Opinion: The escape of six Palestinian prisoners, 4 of whom have been caught, highlights once again how officials in Israel’s public sphere refuse to take blame when something goes wrong; this time it’s the turn of Prison Service
The tunnel through which the six escaped Gilboa Prison(Photo: AFP )
While Israel Prison Service officials wonder how they allowed six Palestinian prisoners to escape one of their most secure facilities, the chief of Hermon Prison said last week it’s still unclear if the prison break was down to systemic neglect.
Six dangerous prisoners tunneled their way out through a hole that wasn’t sealed for seven years while the prison guard near their cells was sleeping, the watch tower was unmanned, no one answered the phone, and the structure’s blueprint was published online year prior. So yeah, we should really examine whether it was systemic neglect or just a bad day at the office.
They never know, they never hear, they never see but most importantly they never take responsibility, ever. That’s the number one rule of Israel’s public officials. For example, Prison Service Commissioner Lieutenant General Katy Perry already said she has no plans to resign over this scandal.
And why should she? Did someone resign after deadly Mount Meron stampede in April or the collapse of a synagogue stand at Givat Ze’ev synagogue earlier this year? The loss of control during the riots in mixed cities in May? The wildfires in Jerusalem (which were the biggest over the past decade)? Or, even the forgery of COVID-19 test results by Uman pilgrims who came back after Rosh Hashanah?
From a lowest ranking officer up to a minister, every official in Israel knows very well who wins over the public. The first one who faces the camera with a tragic look, which he practiced with his media advisers, and says: I feel for the families in these difficult times, we will investigate and learn the lessons from the incident. Or in other words, we are all responsible, but none of us bears the responsibility.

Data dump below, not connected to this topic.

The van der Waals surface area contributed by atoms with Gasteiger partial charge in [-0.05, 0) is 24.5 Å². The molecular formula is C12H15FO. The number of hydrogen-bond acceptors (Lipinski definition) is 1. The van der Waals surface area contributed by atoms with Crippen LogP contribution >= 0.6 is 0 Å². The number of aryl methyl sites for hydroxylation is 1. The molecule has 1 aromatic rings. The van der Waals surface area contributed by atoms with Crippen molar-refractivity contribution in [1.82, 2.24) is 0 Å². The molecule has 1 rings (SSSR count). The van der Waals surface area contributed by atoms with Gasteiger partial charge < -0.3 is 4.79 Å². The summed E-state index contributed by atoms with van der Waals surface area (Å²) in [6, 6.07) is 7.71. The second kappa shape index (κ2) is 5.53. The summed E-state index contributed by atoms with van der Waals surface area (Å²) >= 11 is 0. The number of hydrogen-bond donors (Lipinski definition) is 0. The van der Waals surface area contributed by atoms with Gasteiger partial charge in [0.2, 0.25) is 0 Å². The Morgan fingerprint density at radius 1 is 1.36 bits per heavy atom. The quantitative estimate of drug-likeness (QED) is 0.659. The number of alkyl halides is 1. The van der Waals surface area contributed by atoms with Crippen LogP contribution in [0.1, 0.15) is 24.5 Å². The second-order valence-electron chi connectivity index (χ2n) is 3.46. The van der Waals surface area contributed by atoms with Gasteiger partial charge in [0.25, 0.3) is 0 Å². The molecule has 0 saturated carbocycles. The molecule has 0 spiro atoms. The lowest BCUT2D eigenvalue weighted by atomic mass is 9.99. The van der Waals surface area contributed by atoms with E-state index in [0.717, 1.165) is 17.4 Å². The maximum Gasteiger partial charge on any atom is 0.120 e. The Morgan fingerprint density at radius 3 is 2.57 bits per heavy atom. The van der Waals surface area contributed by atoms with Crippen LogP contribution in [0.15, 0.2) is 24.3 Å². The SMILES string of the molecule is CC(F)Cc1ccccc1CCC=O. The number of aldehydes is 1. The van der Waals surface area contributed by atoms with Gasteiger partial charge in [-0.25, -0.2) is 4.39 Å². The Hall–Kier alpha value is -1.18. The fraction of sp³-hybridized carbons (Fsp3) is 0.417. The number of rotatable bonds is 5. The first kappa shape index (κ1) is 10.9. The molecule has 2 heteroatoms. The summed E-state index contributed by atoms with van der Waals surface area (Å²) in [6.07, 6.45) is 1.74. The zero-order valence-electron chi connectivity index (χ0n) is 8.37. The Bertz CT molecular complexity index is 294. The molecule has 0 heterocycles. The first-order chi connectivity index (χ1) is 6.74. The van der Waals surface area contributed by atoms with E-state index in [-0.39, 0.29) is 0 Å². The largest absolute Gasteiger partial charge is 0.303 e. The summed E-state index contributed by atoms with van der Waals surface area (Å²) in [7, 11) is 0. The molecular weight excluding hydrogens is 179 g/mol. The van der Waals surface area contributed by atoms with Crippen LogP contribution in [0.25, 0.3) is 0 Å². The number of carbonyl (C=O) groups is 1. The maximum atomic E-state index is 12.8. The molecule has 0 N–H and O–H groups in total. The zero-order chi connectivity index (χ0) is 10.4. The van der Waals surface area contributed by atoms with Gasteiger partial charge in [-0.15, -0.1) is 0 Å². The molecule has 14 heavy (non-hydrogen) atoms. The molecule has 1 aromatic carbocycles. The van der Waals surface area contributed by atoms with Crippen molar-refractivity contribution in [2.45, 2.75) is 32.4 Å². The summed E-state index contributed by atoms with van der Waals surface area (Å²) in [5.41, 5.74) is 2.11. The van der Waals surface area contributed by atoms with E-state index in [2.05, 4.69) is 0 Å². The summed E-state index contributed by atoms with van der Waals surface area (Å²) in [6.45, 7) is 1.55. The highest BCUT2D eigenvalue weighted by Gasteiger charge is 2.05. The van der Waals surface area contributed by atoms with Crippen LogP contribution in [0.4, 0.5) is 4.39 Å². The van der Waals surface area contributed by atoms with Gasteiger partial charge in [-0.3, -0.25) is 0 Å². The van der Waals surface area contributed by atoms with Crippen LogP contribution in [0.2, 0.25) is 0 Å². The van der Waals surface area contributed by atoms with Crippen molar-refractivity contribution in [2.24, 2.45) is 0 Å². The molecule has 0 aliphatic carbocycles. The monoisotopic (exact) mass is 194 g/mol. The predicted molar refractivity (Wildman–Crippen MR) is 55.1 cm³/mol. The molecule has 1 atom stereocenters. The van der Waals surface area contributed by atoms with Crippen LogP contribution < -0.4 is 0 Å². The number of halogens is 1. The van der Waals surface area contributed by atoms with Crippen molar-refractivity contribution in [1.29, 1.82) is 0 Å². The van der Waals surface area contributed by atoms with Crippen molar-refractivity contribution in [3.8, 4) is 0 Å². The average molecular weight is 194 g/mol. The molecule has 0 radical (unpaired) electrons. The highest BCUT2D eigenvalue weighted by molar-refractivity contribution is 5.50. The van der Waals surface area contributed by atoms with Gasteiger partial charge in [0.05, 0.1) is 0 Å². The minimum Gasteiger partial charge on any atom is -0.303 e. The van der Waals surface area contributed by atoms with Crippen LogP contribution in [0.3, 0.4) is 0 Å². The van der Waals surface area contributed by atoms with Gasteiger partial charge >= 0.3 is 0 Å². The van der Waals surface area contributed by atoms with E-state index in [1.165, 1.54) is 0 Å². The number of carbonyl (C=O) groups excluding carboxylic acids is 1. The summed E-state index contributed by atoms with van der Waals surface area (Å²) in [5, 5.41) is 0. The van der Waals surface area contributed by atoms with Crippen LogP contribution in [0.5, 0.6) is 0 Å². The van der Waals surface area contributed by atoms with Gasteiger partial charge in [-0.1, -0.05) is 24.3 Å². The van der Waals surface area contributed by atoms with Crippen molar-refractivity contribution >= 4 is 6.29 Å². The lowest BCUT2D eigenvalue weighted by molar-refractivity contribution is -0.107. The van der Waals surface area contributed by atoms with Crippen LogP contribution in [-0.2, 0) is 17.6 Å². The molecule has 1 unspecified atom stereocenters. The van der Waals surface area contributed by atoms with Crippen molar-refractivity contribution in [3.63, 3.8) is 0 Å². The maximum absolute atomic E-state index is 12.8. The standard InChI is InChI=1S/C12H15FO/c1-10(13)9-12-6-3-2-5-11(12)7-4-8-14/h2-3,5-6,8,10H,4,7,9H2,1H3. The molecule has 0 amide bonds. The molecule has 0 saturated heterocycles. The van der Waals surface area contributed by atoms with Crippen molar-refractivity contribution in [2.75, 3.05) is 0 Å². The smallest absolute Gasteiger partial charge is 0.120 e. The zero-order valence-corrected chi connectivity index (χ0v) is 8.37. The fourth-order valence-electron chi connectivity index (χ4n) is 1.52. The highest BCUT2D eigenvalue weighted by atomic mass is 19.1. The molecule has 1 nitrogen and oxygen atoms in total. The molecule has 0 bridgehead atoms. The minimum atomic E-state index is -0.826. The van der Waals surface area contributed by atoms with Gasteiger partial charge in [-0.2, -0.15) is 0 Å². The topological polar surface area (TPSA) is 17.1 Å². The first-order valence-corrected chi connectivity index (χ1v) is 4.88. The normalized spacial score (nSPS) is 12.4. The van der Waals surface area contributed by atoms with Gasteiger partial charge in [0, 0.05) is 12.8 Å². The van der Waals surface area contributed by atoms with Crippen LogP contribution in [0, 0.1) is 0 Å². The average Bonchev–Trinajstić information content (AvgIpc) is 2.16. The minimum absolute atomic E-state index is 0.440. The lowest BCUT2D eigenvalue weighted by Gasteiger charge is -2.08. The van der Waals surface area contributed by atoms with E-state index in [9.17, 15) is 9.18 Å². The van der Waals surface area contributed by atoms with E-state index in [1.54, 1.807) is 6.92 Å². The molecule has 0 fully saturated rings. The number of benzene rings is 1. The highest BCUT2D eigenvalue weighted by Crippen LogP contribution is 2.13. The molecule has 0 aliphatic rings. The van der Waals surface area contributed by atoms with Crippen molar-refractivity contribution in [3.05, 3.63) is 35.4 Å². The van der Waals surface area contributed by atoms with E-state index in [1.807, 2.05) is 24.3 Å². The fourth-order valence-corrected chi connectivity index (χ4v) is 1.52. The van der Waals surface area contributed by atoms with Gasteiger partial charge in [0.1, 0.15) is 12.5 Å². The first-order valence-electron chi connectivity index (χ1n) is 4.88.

And when an Israeli public figure announces that he or she takes responsibility, they usually don’t mean it, because you don’t need to announce it, you just need to accept the blame and its consequences and resign.
But for many years no one in Israel’s public sphere would take responsibility and resigned over national disasters caused by human error, and over time they stopped being ashamed.
For years, no one would stand in front of a camera and say the one thing that any decent man would say after a devastating event for which he is accountable for: I failed, I resign immediately, and hope that one who comes after me will do a better job.
Yet again I make myself laugh, because the number of times someone offered a resignation in Israel, you could count on one hand, which also lacks fingers. In every workplace in the private sector, the norm is to resign or get fired after a major failure. But it is sounds like science fiction when it comes to the public sector in Israel.
But, in places where accountability is not the norm, no one will take responsibility. And where there’s no responsibility, something is broken, and it will forever be that way.